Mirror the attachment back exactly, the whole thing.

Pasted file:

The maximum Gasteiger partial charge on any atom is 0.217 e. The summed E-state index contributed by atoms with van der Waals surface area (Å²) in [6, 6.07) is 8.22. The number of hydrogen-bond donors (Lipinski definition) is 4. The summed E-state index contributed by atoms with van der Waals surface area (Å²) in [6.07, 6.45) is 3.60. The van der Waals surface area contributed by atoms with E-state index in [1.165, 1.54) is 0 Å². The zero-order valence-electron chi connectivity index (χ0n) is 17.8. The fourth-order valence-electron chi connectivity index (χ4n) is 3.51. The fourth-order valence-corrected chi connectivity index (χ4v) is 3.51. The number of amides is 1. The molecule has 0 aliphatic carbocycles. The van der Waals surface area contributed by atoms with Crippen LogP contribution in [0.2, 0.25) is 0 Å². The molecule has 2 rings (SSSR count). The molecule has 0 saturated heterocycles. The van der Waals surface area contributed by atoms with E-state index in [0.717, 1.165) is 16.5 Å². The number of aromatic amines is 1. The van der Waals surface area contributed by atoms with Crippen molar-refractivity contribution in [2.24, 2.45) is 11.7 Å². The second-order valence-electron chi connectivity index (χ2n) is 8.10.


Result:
The maximum Gasteiger partial charge on any atom is 0.217 e. The summed E-state index contributed by atoms with van der Waals surface area (Å²) in [6, 6.07) is 8.22. The number of hydrogen-bond donors (Lipinski definition) is 4. The summed E-state index contributed by atoms with van der Waals surface area (Å²) in [6.07, 6.45) is 3.60. The van der Waals surface area contributed by atoms with E-state index in [1.165, 1.54) is 0 Å². The zero-order valence-electron chi connectivity index (χ0n) is 17.8. The fourth-order valence-electron chi connectivity index (χ4n) is 3.51. The fourth-order valence-corrected chi connectivity index (χ4v) is 3.51. The number of amides is 1. The molecule has 0 aliphatic carbocycles. The van der Waals surface area contributed by atoms with Crippen LogP contribution in [0.2, 0.25) is 0 Å². The molecule has 2 rings (SSSR count). The molecule has 0 saturated heterocycles. The van der Waals surface area contributed by atoms with E-state index in [0.717, 1.165) is 16.5 Å². The number of aromatic amines is 1. The van der Waals surface area contributed by atoms with Crippen molar-refractivity contribution in [2.24, 2.45) is 11.7 Å². The second-order valence-electron chi connectivity index (χ2n) is 8.10.